What's new
  • Please do not post any links until you have 3 posts as they will automatically be rejected to prevent SPAM. Many words are also blocked due to being used in SPAM Messages. Thanks!

MSI GTX 780 Lightning Review

SKYMTL

HardwareCanuck Review Editor
Staff member
Joined
Feb 26, 2007
Messages
12,841
Location
Montreal
With NVIDIA’s GTX 780 continuing to sell well, MSI thought now was the best time to launch their Lightning, a card that took seemingly forever to develop and is supposed to dominate its competitors. It does have a lot to live up to considering the performances we’ve seen from the EVGA Classified and even ASUS’ DirectCU II OC.

Some may be wondering why it took this long for MSI to launch the GTX 780 Lightning considering we’re now some four months after NVIDIA announced the reference card. Truth be told, we haven’t seen a single Lightning generation that was introduced close to a technology’s original unveiling. This is simply because MSI pays minute attention to their flagships by specifically binning cores and engineering the best possible cooling / PWM solution. Al of this takes a significant amount of time. We also can’t forget that the GTX 780 still has a good amount of shelf life left so it’s not like the Lightning is being rolled out during its twilight days.

One interesting aspect of this card is MSI’s claim to have tested each unit for overclocking headroom. Now, they don’t make any guarantees, nor is an average achievable clock speed talked about in their documentation but supposedly burn-in routines are applied to every card before shipping so that should give some peace of mind for overclockers.

GTX-780-LIGHTNING-47.jpg

From an out-of-box specifications standpoint, the GTX 780 Lightning has relatively high average Boost and Base clocks, coming in a close second to EVGA’s Classified. However, we did notice it’s real-world Boost frequency only increased by a mere 20MHz over MSI’s stated average.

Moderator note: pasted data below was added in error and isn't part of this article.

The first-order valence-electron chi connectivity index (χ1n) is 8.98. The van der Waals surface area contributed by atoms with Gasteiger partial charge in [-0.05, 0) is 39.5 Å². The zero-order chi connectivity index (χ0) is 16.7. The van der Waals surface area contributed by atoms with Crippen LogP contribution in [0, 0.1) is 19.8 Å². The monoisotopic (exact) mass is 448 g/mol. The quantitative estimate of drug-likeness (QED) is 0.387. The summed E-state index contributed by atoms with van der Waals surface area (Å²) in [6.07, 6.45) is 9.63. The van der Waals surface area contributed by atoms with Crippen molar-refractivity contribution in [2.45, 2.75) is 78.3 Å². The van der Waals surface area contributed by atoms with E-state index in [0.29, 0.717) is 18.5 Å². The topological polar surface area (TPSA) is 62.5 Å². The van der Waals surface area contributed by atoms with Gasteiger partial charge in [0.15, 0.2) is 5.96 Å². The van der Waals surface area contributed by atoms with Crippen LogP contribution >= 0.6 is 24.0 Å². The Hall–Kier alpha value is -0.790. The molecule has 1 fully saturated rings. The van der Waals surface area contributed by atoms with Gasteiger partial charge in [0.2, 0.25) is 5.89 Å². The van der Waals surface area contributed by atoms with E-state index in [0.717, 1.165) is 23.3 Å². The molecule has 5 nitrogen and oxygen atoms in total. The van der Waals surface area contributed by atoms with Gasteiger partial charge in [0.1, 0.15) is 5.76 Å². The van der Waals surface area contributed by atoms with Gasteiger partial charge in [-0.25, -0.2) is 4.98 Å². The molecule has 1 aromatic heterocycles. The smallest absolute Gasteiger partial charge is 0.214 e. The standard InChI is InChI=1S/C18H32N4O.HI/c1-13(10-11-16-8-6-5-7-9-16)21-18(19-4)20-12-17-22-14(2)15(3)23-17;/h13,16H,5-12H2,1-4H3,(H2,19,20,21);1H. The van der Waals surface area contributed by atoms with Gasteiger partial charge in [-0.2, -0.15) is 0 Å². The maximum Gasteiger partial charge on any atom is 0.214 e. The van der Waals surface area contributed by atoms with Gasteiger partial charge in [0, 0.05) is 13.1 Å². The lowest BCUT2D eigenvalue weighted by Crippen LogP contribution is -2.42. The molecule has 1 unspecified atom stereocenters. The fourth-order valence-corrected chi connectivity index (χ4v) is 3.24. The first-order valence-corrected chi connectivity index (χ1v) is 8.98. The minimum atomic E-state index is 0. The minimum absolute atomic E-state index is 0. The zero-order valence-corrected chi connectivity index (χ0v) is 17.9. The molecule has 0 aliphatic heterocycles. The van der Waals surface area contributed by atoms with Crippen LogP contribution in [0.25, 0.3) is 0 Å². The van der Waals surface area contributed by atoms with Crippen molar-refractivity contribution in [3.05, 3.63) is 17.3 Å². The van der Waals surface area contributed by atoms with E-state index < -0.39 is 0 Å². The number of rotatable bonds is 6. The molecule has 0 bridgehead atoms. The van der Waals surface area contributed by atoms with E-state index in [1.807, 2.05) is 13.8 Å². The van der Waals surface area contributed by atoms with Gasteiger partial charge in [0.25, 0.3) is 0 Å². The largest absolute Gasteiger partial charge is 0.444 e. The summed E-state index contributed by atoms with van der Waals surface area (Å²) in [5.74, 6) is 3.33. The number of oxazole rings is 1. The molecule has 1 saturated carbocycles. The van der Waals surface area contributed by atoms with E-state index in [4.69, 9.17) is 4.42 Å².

Considering competing solutions boast more substantial overhead, we initially wondered why this situation happened but it seems like our sample was hitting a voltage bottleneck even at its reference speeds. We aren’t alone in this either since many users have been posting about similar experiences on forums and resellers’ websites. Basically, it seems like MSI isn’t feeding their core with just enough voltage to ensure their baselines are met.

Such a limited frequency cap without additional voltage may be an issue for some since MSI has priced the Lighting at an astronomical $770, making it a whole $70 more than EVGA’s incredible Classified. Considering our experiences with that card, MSI may be hoping their laundry list of features and overclocking headroom accounts for the premium rather than initial performance.

GTX-780-LIGHTNING-1.jpg
GTX-780-LIGHTNING-2.jpg

Many aspects of the GTX Lightning remind us of high-end cards from years ago which came in packages of increasing complexity until board partners realized money was better spent elsewhere. Nonetheless, MSI has included a premium multi-tiered black box which not only looks incredible but is completely befitting of a flagship graphics card. Its size and weight will likely add to shipping costs but after its initial use, you can at least re-gift it to your wife as a jewelry box. Just scratch off that Lightning logo of the card will be the only thing keeping you warm at night.
 
Last edited:

SKYMTL

HardwareCanuck Review Editor
Staff member
Joined
Feb 26, 2007
Messages
12,841
Location
Montreal
A Closer Look at the MSI GTX 780 Lightning

A Closer Look at the MSI GTX 780 Lightning


GTX-780-LIGHTNING-4.jpg

The GTX 780 Lightning’s design is significantly different from previous iterations which typically stuck to MSI’s Twin Frozr heatsink. This time around, MSI is using their brand new and distinctive dual TriFrozr cooler that utilizes three fans for enhanced heat dissipation. It also looks simply stunning with a yellow / black color scheme with those touches of color in just the right areas.